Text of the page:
Journalist attacked after being released from prison

New York, August 20, 2001—Plainclothes police officers attacked Tunisian journalist and human rights activist Sihem Bensedrine and a group of her supporters on August 17 as they gathered to celebrate her recent release from prison, Bensedrine told CPJ.

Bensedrine was jailed for six weeks after criticizing the Tunisian government during a June 17 television appearance in London.

As Bensedrine and about 150 to 200 supporters and friends gathered in front of an events hall in the afternoon, about 200 plainclothes police officers refused to let them enter. The police attacked them after the guests refused to disperse and sang the Tunisian national anthem.

One officer kicked Bensedrine in the side. Her husband and 13-year-old daughter were also beaten, along with several of her supporters.

“We condemn the actions of Tunisian authorities who first jailed Bensedrine and have now beaten her in the street,” said CPJ executive director Ann Cooper. “The government of President Zine Al-Abdine Ben Ali has made it abundantly clear that it will tolerate no criticism in the press.”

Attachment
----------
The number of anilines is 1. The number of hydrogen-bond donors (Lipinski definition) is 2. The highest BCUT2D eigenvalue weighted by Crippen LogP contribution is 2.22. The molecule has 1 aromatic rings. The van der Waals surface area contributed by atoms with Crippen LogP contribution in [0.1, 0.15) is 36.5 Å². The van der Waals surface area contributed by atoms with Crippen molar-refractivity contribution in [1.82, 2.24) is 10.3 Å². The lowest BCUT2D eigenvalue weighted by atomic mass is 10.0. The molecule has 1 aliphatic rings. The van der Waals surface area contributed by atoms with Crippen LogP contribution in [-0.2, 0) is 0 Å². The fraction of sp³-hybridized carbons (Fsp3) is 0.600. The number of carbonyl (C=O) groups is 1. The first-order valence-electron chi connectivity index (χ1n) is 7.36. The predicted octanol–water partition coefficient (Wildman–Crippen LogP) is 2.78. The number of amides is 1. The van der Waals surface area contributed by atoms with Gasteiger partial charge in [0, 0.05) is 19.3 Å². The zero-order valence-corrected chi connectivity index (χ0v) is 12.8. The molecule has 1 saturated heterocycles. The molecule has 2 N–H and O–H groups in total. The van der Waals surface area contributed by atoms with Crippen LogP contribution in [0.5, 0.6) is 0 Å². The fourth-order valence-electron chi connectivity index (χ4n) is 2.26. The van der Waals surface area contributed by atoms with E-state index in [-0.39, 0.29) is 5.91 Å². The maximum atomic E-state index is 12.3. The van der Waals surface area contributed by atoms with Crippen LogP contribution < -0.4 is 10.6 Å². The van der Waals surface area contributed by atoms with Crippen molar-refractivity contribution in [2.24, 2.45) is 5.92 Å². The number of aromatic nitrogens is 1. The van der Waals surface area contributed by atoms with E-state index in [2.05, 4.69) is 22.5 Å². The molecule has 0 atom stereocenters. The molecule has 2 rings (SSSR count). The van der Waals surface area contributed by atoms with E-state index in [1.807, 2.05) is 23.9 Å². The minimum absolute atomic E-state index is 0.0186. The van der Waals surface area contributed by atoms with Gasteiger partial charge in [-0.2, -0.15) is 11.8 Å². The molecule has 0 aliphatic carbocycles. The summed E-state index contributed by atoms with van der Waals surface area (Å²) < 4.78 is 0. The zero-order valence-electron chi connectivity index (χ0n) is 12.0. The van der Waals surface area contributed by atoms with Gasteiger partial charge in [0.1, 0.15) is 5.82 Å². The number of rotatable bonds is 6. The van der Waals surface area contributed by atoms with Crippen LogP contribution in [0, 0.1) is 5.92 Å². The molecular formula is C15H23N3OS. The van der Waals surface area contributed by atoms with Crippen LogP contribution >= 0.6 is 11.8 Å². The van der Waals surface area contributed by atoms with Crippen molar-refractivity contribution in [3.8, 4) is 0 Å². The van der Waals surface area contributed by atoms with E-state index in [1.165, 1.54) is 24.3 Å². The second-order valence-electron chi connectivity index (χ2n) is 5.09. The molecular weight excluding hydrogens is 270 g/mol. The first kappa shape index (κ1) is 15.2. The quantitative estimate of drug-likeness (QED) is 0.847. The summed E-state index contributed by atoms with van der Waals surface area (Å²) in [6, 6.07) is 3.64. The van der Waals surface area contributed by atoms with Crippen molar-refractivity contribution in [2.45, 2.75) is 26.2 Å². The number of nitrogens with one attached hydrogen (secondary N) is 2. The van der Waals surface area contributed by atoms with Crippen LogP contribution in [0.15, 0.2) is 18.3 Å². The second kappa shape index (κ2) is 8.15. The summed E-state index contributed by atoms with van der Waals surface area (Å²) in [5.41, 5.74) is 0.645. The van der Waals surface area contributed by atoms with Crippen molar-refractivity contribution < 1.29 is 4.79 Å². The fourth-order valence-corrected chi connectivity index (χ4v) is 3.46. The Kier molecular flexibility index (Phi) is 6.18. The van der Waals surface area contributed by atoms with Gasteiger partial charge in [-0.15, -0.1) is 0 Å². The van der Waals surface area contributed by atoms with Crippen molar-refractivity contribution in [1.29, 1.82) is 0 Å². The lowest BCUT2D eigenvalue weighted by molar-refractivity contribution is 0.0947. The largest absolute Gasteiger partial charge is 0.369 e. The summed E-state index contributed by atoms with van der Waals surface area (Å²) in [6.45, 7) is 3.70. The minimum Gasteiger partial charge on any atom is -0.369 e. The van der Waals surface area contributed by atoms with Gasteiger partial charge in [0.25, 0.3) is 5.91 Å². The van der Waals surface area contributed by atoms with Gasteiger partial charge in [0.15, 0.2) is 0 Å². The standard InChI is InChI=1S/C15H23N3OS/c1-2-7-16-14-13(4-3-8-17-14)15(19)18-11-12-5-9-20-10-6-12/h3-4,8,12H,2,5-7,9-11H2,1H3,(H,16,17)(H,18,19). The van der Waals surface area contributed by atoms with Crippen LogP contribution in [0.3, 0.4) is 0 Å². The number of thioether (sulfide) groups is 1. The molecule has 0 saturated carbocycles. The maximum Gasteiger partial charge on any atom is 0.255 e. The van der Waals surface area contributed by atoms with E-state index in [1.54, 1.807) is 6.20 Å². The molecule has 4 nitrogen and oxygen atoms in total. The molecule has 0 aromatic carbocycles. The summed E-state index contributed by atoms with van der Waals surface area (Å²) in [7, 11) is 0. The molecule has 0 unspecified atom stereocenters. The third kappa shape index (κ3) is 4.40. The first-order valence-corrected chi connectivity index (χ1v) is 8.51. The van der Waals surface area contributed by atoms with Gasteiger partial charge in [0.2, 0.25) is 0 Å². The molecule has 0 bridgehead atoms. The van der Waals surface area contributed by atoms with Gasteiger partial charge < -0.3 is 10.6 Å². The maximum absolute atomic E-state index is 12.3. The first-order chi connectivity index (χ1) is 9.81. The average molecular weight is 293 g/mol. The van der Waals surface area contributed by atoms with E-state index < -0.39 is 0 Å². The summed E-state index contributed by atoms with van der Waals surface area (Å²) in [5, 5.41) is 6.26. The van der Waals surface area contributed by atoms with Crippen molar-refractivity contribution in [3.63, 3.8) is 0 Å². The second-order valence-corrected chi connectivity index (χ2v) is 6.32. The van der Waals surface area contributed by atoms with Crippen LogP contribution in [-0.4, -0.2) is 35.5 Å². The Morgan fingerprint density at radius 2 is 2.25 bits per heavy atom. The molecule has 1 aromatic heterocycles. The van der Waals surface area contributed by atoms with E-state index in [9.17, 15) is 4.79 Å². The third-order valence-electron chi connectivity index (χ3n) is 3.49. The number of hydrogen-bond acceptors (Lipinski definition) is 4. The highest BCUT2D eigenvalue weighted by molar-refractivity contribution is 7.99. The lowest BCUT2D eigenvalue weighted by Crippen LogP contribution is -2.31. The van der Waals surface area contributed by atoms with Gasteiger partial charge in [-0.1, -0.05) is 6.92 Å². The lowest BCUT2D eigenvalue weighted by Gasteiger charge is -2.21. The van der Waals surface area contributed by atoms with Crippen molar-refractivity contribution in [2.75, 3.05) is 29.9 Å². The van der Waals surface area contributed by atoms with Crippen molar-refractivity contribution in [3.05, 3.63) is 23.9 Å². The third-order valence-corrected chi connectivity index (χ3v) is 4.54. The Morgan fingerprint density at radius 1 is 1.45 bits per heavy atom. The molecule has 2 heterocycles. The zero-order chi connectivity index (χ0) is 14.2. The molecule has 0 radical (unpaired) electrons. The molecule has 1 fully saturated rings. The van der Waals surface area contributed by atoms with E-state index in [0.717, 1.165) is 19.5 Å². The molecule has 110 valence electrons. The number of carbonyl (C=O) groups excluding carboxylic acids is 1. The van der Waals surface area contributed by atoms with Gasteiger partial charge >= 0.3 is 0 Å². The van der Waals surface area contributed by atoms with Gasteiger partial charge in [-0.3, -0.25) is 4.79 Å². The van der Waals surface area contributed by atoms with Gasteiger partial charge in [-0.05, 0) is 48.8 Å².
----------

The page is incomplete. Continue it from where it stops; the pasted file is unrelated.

Bensedrine was arrested on June 26 after returning from London, where she had taken part in a televised debate about Tunisian human rights on Al Mustaqilla, a London-based Arabic television station owned by émigré Tunisian dissident Mohammed El Hachimi Hamdi.

She was released from prison on August 12, but continues to face charges of “undermining the authority of the judiciary and spreading false information with the aim of undermining public authority.”

According to Bensedrine, the court has until December to continue with the case or it will be automatically dropped.

Bensedrine is the spokeswoman for the non-governmental National Council for Liberties in Tunisia (CNLT) and the editor of an Internet magazine called Kalima.